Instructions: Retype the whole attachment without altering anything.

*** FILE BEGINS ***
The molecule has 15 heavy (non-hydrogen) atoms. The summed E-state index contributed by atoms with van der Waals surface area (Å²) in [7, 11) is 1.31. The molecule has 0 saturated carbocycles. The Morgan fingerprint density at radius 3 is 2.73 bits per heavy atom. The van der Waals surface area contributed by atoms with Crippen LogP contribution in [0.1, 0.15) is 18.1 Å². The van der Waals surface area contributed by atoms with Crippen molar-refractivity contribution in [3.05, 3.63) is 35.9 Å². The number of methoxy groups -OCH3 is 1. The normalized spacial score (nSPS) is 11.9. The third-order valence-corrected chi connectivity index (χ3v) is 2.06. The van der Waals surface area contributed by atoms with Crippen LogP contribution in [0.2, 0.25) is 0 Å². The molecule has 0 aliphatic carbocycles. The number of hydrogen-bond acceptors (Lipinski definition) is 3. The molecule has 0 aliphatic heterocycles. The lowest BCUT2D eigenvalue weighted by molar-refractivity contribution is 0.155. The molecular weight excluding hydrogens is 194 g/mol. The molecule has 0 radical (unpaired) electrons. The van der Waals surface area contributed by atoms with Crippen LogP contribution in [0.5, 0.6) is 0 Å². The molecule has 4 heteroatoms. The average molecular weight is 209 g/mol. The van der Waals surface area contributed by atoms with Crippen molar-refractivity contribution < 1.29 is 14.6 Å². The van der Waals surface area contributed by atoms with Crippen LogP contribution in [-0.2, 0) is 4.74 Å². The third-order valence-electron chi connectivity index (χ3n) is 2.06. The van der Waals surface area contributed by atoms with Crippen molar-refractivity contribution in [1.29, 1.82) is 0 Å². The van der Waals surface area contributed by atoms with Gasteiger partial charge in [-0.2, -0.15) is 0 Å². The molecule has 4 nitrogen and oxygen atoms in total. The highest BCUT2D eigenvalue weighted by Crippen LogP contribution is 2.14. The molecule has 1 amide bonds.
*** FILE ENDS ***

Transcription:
The molecule has 15 heavy (non-hydrogen) atoms. The summed E-state index contributed by atoms with van der Waals surface area (Å²) in [7, 11) is 1.31. The molecule has 0 saturated carbocycles. The Morgan fingerprint density at radius 3 is 2.73 bits per heavy atom. The van der Waals surface area contributed by atoms with Crippen LogP contribution in [0.1, 0.15) is 18.1 Å². The van der Waals surface area contributed by atoms with Crippen molar-refractivity contribution in [3.05, 3.63) is 35.9 Å². The number of methoxy groups -OCH3 is 1. The normalized spacial score (nSPS) is 11.9. The third-order valence-corrected chi connectivity index (χ3v) is 2.06. The van der Waals surface area contributed by atoms with Crippen LogP contribution in [0.2, 0.25) is 0 Å². The molecule has 0 aliphatic carbocycles. The number of hydrogen-bond acceptors (Lipinski definition) is 3. The molecule has 0 aliphatic heterocycles. The lowest BCUT2D eigenvalue weighted by molar-refractivity contribution is 0.155. The molecular weight excluding hydrogens is 194 g/mol. The molecule has 0 radical (unpaired) electrons. The van der Waals surface area contributed by atoms with Crippen LogP contribution in [0.5, 0.6) is 0 Å². The molecule has 4 heteroatoms. The average molecular weight is 209 g/mol. The van der Waals surface area contributed by atoms with Crippen molar-refractivity contribution < 1.29 is 14.6 Å². The van der Waals surface area contributed by atoms with Crippen LogP contribution in [-0.2, 0) is 4.74 Å². The third-order valence-electron chi connectivity index (χ3n) is 2.06. The van der Waals surface area contributed by atoms with Crippen molar-refractivity contribution in [1.29, 1.82) is 0 Å². The van der Waals surface area contributed by atoms with Gasteiger partial charge in [-0.2, -0.15) is 0 Å². The molecule has 4 nitrogen and oxygen atoms in total. The highest BCUT2D eigenvalue weighted by Crippen LogP contribution is 2.14. The molecule has 1 amide bonds.